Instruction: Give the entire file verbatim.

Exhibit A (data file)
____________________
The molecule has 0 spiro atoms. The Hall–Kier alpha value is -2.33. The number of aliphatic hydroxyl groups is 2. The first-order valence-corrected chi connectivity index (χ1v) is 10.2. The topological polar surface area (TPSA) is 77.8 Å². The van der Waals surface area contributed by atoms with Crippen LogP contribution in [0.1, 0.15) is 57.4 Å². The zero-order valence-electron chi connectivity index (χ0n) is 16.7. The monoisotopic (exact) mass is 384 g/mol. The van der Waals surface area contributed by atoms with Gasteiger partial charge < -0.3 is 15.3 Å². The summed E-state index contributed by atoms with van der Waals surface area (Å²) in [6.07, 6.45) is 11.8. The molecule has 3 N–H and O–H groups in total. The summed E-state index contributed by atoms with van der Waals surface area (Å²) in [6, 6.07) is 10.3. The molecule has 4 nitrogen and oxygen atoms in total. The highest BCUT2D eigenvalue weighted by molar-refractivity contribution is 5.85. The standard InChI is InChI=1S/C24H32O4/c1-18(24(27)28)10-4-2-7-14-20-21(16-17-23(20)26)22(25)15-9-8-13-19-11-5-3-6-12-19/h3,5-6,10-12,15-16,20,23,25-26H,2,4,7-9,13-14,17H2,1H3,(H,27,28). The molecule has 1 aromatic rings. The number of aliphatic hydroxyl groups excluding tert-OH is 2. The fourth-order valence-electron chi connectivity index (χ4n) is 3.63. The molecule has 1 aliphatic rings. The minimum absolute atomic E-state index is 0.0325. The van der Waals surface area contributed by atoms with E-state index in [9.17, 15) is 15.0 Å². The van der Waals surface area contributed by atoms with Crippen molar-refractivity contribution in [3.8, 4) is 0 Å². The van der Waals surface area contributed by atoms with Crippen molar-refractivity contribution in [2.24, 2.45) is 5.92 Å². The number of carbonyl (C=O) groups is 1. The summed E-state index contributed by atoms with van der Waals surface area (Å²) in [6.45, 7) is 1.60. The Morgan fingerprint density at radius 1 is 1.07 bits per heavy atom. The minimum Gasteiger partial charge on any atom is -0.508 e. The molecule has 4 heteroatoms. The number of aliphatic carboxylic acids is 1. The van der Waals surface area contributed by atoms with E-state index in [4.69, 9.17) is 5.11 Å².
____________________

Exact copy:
The molecule has 0 spiro atoms. The Hall–Kier alpha value is -2.33. The number of aliphatic hydroxyl groups is 2. The first-order valence-corrected chi connectivity index (χ1v) is 10.2. The topological polar surface area (TPSA) is 77.8 Å². The van der Waals surface area contributed by atoms with Crippen LogP contribution in [0.1, 0.15) is 57.4 Å². The zero-order valence-electron chi connectivity index (χ0n) is 16.7. The monoisotopic (exact) mass is 384 g/mol. The van der Waals surface area contributed by atoms with Gasteiger partial charge < -0.3 is 15.3 Å². The summed E-state index contributed by atoms with van der Waals surface area (Å²) in [6.07, 6.45) is 11.8. The molecule has 3 N–H and O–H groups in total. The summed E-state index contributed by atoms with van der Waals surface area (Å²) in [6, 6.07) is 10.3. The molecule has 4 nitrogen and oxygen atoms in total. The highest BCUT2D eigenvalue weighted by molar-refractivity contribution is 5.85. The standard InChI is InChI=1S/C24H32O4/c1-18(24(27)28)10-4-2-7-14-20-21(16-17-23(20)26)22(25)15-9-8-13-19-11-5-3-6-12-19/h3,5-6,10-12,15-16,20,23,25-26H,2,4,7-9,13-14,17H2,1H3,(H,27,28). The molecule has 1 aromatic rings. The number of aliphatic hydroxyl groups excluding tert-OH is 2. The fourth-order valence-electron chi connectivity index (χ4n) is 3.63. The molecule has 1 aliphatic rings. The minimum absolute atomic E-state index is 0.0325. The van der Waals surface area contributed by atoms with E-state index in [9.17, 15) is 15.0 Å². The van der Waals surface area contributed by atoms with Crippen molar-refractivity contribution in [3.8, 4) is 0 Å². The van der Waals surface area contributed by atoms with Crippen molar-refractivity contribution in [2.24, 2.45) is 5.92 Å². The number of carbonyl (C=O) groups is 1. The summed E-state index contributed by atoms with van der Waals surface area (Å²) in [6.45, 7) is 1.60. The Morgan fingerprint density at radius 1 is 1.07 bits per heavy atom. The minimum Gasteiger partial charge on any atom is -0.508 e. The molecule has 4 heteroatoms. The number of aliphatic carboxylic acids is 1. The van der Waals surface area contributed by atoms with E-state index in [4.69, 9.17) is 5.11 Å².